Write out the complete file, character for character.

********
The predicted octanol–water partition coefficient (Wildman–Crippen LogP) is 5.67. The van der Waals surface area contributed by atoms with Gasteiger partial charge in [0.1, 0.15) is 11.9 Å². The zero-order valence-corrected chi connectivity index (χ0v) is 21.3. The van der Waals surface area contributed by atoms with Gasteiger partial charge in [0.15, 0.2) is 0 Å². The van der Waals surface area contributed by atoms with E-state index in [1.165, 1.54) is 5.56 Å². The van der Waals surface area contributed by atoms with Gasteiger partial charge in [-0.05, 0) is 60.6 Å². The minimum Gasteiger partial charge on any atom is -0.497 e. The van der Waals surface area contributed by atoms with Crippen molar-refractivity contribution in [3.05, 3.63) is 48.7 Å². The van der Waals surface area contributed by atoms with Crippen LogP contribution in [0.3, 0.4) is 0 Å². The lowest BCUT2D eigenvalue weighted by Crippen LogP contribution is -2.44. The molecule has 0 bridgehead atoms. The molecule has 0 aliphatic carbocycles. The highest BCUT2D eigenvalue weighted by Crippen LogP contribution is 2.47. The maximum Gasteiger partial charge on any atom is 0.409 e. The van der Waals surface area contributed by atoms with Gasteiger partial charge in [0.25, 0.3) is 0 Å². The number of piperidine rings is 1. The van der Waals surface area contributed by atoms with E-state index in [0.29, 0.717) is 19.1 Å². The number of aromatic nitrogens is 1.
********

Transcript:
The predicted octanol–water partition coefficient (Wildman–Crippen LogP) is 5.67. The van der Waals surface area contributed by atoms with Gasteiger partial charge in [0.1, 0.15) is 11.9 Å². The zero-order valence-corrected chi connectivity index (χ0v) is 21.3. The van der Waals surface area contributed by atoms with Gasteiger partial charge in [0.15, 0.2) is 0 Å². The van der Waals surface area contributed by atoms with E-state index in [1.165, 1.54) is 5.56 Å². The van der Waals surface area contributed by atoms with Gasteiger partial charge in [-0.05, 0) is 60.6 Å². The minimum Gasteiger partial charge on any atom is -0.497 e. The van der Waals surface area contributed by atoms with Crippen molar-refractivity contribution in [3.05, 3.63) is 48.7 Å². The van der Waals surface area contributed by atoms with Crippen LogP contribution in [0.3, 0.4) is 0 Å². The lowest BCUT2D eigenvalue weighted by Crippen LogP contribution is -2.44. The molecule has 0 bridgehead atoms. The molecule has 0 aliphatic carbocycles. The highest BCUT2D eigenvalue weighted by Crippen LogP contribution is 2.47. The maximum Gasteiger partial charge on any atom is 0.409 e. The van der Waals surface area contributed by atoms with Gasteiger partial charge in [0.25, 0.3) is 0 Å². The number of piperidine rings is 1. The van der Waals surface area contributed by atoms with E-state index in [0.29, 0.717) is 19.1 Å². The number of aromatic nitrogens is 1.